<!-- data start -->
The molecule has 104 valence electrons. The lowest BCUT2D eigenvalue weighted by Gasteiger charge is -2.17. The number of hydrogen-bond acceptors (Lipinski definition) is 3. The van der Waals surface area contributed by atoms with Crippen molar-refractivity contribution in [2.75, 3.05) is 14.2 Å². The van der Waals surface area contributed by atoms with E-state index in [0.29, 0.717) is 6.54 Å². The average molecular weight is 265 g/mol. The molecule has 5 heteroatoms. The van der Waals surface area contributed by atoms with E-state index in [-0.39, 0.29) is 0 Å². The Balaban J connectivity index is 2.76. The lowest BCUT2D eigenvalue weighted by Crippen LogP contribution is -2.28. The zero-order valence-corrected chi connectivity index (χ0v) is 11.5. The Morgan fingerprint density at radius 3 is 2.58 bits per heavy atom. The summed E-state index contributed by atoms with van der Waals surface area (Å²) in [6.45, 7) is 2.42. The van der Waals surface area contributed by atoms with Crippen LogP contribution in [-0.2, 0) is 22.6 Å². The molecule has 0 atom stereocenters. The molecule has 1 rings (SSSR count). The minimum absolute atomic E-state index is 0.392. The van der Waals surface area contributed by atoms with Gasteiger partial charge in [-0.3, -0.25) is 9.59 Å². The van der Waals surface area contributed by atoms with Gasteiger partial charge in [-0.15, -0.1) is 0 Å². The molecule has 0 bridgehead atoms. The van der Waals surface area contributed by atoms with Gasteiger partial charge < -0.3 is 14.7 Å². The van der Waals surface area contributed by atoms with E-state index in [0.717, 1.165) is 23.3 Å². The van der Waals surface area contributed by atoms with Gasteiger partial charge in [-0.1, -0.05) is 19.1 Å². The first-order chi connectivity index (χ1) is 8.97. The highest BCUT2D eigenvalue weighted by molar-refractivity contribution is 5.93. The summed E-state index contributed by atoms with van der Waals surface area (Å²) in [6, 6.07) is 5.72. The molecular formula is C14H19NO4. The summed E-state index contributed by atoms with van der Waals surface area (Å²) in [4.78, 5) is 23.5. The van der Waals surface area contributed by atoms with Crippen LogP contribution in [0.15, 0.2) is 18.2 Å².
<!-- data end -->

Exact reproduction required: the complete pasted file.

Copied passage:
The molecule has 104 valence electrons. The lowest BCUT2D eigenvalue weighted by Gasteiger charge is -2.17. The number of hydrogen-bond acceptors (Lipinski definition) is 3. The van der Waals surface area contributed by atoms with Crippen molar-refractivity contribution in [2.75, 3.05) is 14.2 Å². The van der Waals surface area contributed by atoms with E-state index in [0.29, 0.717) is 6.54 Å². The average molecular weight is 265 g/mol. The molecule has 5 heteroatoms. The van der Waals surface area contributed by atoms with E-state index in [-0.39, 0.29) is 0 Å². The Balaban J connectivity index is 2.76. The lowest BCUT2D eigenvalue weighted by Crippen LogP contribution is -2.28. The zero-order valence-corrected chi connectivity index (χ0v) is 11.5. The Morgan fingerprint density at radius 3 is 2.58 bits per heavy atom. The summed E-state index contributed by atoms with van der Waals surface area (Å²) in [6.45, 7) is 2.42. The van der Waals surface area contributed by atoms with Crippen LogP contribution in [-0.2, 0) is 22.6 Å². The molecule has 0 atom stereocenters. The molecule has 1 rings (SSSR count). The minimum absolute atomic E-state index is 0.392. The van der Waals surface area contributed by atoms with Gasteiger partial charge in [-0.3, -0.25) is 9.59 Å². The van der Waals surface area contributed by atoms with Gasteiger partial charge in [-0.15, -0.1) is 0 Å². The molecule has 0 bridgehead atoms. The van der Waals surface area contributed by atoms with Gasteiger partial charge < -0.3 is 14.7 Å². The van der Waals surface area contributed by atoms with E-state index in [0.717, 1.165) is 23.3 Å². The van der Waals surface area contributed by atoms with Gasteiger partial charge in [-0.1, -0.05) is 19.1 Å². The first-order chi connectivity index (χ1) is 8.97. The highest BCUT2D eigenvalue weighted by molar-refractivity contribution is 5.93. The summed E-state index contributed by atoms with van der Waals surface area (Å²) in [6, 6.07) is 5.72. The molecular formula is C14H19NO4. The summed E-state index contributed by atoms with van der Waals surface area (Å²) in [4.78, 5) is 23.5. The van der Waals surface area contributed by atoms with Crippen LogP contribution in [0.15, 0.2) is 18.2 Å².